Your CEO’s Personality Influences His/Her Ability to Scale<span class="badge-status" style="background:red">Premium</span> 

Your CEO’s Personality Influences His/Her Ability to ScalePremium 

It is true. Your CEO’s personality influences his/her ability to scale (among other things). It may seem self-evident. One’s intuition may suggest such a relationship between personality traits and workplace effectiveness. Well, it is more than a hunch. Published research demonstrates a relationship between CEO personality traits and company performance. Gow, Kaplan, Larcker and Zakolyukina…

Upgrade to premium to continue reading this article and to access all premium content. Already a member? Login
Content Is King – Or – The Rate of Decline Is Always Underestimated

Content Is King – Or – The Rate of Decline Is Always Underestimated

Viacom founder Sumner Redstone once said that “content is king”. The time was the 1990s. Whether to own content assets or distribution assets was the question of the day. Technology, Media and Telecom (“TMT”) companies were positioning themselves for the “information superhighway”.

Today, content assets enjoy premium valuations. Look no further than Netflix (although the book of Netflix has yet to be written. Let’s see how the world views the company when Disney begins to pull content from Netflix in 2019), which is up 62% YTD, while Charter, Comcast and AT&T are down 22%, 22% and 16% respectively over the same period as consumers opt for OTT streaming services over cable bundles.

“Cord-Cutting” and “Cord-Nevers” are hardly new phenomenons. Cracks in the cable bundle began to appear years ago. Companies and analysts have modeled cable subscriber declines for multiple quarters. What is surprising is that companies and analysts are surprised by the rate of decline. Within the Technology sector history has taught us that the rate of decline is always greater than one initially estimates. When things “go south” they tend to go south quickly.

Perhaps it is human nature that companies tend to not position themselves for change fast enough. Change is difficult to accept. Thus, companies underestimate the rate of change. They are slow to on-board new DNA and new ways of thinking that may help them build muscle within the “new discipline”. As a result, disruption tends to come from new market entrants rather than from incumbents. Incumbents become observers rather than change agents. It is only logical that capital would flow toward the disruptors and away from those disrupted.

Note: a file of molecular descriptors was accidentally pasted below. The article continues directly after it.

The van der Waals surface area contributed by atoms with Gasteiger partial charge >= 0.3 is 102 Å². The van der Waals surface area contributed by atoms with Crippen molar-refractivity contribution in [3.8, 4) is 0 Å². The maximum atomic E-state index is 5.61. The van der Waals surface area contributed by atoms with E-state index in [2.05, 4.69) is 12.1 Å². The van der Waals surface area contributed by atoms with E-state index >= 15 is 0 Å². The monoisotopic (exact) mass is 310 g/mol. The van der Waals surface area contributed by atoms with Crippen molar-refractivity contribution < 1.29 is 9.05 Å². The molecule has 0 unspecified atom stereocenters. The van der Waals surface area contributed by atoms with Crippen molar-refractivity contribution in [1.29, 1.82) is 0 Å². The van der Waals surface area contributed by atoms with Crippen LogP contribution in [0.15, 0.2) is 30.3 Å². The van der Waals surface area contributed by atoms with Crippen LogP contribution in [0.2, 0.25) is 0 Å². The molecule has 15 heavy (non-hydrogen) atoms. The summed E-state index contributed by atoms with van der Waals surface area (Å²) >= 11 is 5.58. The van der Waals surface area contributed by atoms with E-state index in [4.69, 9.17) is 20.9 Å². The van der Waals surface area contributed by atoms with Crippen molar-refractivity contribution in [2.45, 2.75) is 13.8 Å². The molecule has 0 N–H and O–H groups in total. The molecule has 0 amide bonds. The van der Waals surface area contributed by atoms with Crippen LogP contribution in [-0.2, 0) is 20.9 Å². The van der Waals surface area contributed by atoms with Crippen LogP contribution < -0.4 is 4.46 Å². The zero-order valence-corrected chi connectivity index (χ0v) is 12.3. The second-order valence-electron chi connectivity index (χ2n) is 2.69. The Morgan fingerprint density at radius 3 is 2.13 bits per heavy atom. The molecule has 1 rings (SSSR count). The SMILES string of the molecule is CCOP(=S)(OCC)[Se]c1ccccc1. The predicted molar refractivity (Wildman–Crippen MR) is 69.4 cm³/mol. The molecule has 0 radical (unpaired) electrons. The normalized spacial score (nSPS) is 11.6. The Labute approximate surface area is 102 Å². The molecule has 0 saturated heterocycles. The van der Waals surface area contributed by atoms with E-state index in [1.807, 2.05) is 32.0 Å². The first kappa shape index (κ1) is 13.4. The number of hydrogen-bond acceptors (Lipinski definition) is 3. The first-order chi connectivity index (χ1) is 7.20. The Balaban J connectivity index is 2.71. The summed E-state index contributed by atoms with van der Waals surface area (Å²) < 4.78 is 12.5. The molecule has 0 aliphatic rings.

CEORater Technology Founder CEO Index has Outperformed Year-to-Date<span class="badge-status" style="background:red">Premium</span> 

CEORater Technology Founder CEO Index has Outperformed Year-to-DatePremium 

We created the CEORater Technology Founder CEO Index in 2017 in large part to illustrate our strong belief that founder CEOs are better qualified to lead Technology companies than are “hired” CEOs/ professional managers. The CEORater Technology Founder CEO Index returned 13.0% and 10.5% on a Weighted and Unweighted Return basis respectively (click here for detail) during the January 2nd 2018…

Upgrade to premium to continue reading this article and to access all premium content. Already a member? Login
Facebook Collateral Damage

Facebook Collateral Damage

Facebook has removed access to legitimate applications such as Apply Magic Sauce due to the backlash from the Cambridge Analytica scandal. Unfortunately, when a negative event occurs the corporate response is typically one that overshoots and overcorrects, a ham-fisted approach (Hulk smash!) rather than a logical, methodical approach. Rather than take the time to educate the public, it’s less expensive and easier for companies to fold under pressure. Facebook will undoubtedly survive the public backlash. However, the backlash is not without casualties. Smaller companies that have built businesses on top of platforms like Facebook suffer.

Case in point, Apply Magic Sauce, which I considered embedding into our former insurtech product, “Identity Hub” (read about Apply Magic Sauce in today’s WSJ). I was fascinated by Apply Magic Sauce’s application which predicted certain personality attributes based upon one’s Facebook “likes”. Users were required to opt-in to Apply Magic Sauce. There was nothing nefarious about it. We decided to pass on integrating the application as the use case we envisioned (predictive fraud analytics) wasn’t one that was top-of-mind with P&C insurance companies.

Here’s to hoping that Facebook exercises precision in determining which third party applications to shut off.

CEORater Technology Founder CEO Index Outperformed in Q1’18

CEORater Technology Founder CEO Index Outperformed in Q1’18